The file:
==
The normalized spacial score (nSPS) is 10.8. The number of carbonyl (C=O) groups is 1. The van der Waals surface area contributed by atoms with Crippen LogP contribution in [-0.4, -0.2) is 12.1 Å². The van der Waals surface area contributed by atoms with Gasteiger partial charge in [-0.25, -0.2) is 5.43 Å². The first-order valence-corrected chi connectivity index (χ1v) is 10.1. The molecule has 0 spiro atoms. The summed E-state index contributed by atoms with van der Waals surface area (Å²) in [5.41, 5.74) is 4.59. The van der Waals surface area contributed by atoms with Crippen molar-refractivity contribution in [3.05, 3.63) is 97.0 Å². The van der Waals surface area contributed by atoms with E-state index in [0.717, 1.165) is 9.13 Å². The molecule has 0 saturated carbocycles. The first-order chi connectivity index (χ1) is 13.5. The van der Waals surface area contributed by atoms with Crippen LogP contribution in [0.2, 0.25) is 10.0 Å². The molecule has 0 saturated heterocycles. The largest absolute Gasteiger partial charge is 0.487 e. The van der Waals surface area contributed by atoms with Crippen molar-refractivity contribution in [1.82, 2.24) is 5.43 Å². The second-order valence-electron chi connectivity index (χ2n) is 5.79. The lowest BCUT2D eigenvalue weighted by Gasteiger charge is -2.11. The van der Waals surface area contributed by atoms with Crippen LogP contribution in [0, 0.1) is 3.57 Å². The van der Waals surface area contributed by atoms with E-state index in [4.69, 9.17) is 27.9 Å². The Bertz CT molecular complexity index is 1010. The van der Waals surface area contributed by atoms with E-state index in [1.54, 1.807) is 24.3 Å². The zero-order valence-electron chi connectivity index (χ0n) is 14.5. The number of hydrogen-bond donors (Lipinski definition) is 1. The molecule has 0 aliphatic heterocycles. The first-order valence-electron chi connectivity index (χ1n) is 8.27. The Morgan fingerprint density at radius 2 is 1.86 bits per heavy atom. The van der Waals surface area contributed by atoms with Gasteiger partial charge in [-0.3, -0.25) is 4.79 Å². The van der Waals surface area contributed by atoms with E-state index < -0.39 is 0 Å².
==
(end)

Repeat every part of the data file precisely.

The normalized spacial score (nSPS) is 10.8. The number of carbonyl (C=O) groups is 1. The van der Waals surface area contributed by atoms with Crippen LogP contribution in [-0.4, -0.2) is 12.1 Å². The van der Waals surface area contributed by atoms with Gasteiger partial charge in [-0.25, -0.2) is 5.43 Å². The first-order valence-corrected chi connectivity index (χ1v) is 10.1. The molecule has 0 spiro atoms. The summed E-state index contributed by atoms with van der Waals surface area (Å²) in [5.41, 5.74) is 4.59. The van der Waals surface area contributed by atoms with Crippen molar-refractivity contribution in [3.05, 3.63) is 97.0 Å². The van der Waals surface area contributed by atoms with E-state index in [0.717, 1.165) is 9.13 Å². The molecule has 0 saturated carbocycles. The first-order chi connectivity index (χ1) is 13.5. The van der Waals surface area contributed by atoms with Crippen LogP contribution in [0.2, 0.25) is 10.0 Å². The molecule has 0 saturated heterocycles. The largest absolute Gasteiger partial charge is 0.487 e. The van der Waals surface area contributed by atoms with Crippen molar-refractivity contribution in [1.82, 2.24) is 5.43 Å². The second-order valence-electron chi connectivity index (χ2n) is 5.79. The lowest BCUT2D eigenvalue weighted by Gasteiger charge is -2.11. The van der Waals surface area contributed by atoms with Crippen LogP contribution in [0, 0.1) is 3.57 Å². The van der Waals surface area contributed by atoms with E-state index in [4.69, 9.17) is 27.9 Å². The Bertz CT molecular complexity index is 1010. The van der Waals surface area contributed by atoms with E-state index in [1.54, 1.807) is 24.3 Å². The zero-order valence-electron chi connectivity index (χ0n) is 14.5. The number of hydrogen-bond donors (Lipinski definition) is 1. The molecule has 0 aliphatic heterocycles. The first-order valence-electron chi connectivity index (χ1n) is 8.27. The Morgan fingerprint density at radius 2 is 1.86 bits per heavy atom. The van der Waals surface area contributed by atoms with Gasteiger partial charge in [-0.3, -0.25) is 4.79 Å². The van der Waals surface area contributed by atoms with E-state index < -0.39 is 0 Å².